Letter | Published:

Live and Dead Foraminifera between the Sarns, Cardigan Bay

Nature volume 204, page 774 (21 November 1964) | Download Citation



THE Sarns of Cardigan Bay are submarine ridges of boulders, cobbles and pebbles, running out to sea at right angles to the coast. The longest, Sarn Badrig or St. Patrick's Causeway, is more than 13 miles long. These striking features, and the areas of finer sediment between them, are being investigated. During the summer of 1961 samples were collected from sand areas in shallow, near-shore waters above the five fathom line, off Aberystwyth, off Clarach and off Borth in Cardigan Bay. These samples were surface skims of sediment obtained by use of ‘Normalair’ aqualung equipment from a rubber boat. Dr. T. D. Adams and Mr. W. Barrett assisted with this work. Analysis of the fauna in these samples by the standard rose bengal staining technique1 revealed that all the foraminifera were dead, and many of the shells were abraded and worn.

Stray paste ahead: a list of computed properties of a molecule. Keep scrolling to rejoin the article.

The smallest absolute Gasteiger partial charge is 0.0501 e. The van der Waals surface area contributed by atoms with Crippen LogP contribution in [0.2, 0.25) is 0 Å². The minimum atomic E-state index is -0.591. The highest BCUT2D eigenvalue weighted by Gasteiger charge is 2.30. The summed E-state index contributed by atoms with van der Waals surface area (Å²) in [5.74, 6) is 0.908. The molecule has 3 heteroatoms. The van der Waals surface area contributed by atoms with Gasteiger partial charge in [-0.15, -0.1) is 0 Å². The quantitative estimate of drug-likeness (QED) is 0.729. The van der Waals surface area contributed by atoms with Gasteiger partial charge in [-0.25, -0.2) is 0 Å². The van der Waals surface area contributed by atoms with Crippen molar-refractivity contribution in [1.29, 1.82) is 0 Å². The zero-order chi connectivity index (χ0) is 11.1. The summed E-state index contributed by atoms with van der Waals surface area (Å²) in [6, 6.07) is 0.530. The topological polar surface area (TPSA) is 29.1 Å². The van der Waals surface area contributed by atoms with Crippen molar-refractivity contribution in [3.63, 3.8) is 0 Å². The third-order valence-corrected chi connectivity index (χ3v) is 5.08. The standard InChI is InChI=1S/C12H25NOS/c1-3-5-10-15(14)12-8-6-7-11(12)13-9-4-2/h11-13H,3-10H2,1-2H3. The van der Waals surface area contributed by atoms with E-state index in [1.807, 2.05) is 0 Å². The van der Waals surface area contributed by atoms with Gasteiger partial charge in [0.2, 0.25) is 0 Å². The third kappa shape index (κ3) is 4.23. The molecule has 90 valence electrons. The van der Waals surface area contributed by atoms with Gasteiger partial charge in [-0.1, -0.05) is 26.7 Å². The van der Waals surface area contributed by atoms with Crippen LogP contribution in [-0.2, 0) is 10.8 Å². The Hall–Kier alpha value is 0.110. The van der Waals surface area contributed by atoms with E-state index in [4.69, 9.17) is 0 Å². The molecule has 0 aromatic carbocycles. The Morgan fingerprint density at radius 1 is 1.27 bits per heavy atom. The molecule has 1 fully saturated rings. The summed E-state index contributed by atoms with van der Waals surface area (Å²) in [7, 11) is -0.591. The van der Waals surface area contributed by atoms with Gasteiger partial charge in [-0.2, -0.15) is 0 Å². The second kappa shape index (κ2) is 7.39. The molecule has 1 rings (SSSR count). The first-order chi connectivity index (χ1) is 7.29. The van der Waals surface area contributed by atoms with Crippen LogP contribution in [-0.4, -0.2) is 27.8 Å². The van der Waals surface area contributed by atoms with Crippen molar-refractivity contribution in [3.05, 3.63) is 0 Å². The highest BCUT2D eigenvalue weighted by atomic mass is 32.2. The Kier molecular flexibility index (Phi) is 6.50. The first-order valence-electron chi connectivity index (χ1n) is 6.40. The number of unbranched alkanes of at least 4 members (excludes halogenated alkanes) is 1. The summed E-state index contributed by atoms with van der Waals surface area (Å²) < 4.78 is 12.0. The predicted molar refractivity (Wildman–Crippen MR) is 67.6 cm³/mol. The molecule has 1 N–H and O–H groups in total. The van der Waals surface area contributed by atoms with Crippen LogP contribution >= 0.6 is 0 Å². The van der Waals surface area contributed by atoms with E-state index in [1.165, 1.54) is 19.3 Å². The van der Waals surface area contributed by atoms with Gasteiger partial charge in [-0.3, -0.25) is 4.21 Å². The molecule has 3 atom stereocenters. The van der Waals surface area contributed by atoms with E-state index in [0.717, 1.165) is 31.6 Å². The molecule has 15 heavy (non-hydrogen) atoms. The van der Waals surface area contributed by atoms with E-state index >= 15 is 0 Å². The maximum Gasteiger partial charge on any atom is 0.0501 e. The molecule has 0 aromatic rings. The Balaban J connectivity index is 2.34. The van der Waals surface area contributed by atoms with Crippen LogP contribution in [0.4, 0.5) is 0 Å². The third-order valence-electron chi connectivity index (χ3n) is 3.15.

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  1. 1.

    , Contr. Cush. Found. Foram. Res., 3, 56 (1952).

  2. 2.

    , and , Proc. Liverpool Geol. Soc., session 39, pt. 2, 8, 205 (1897–98).

  3. 3.

    , in Recent Marine Sediments, edit. by Trask, P. D. (London : T. Mundy and Co., 1939).

  4. 4.

    , Geol. Mag., 88, 236 (1951).

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  1. Geology Department, University College of Wales, Aberystwyth.



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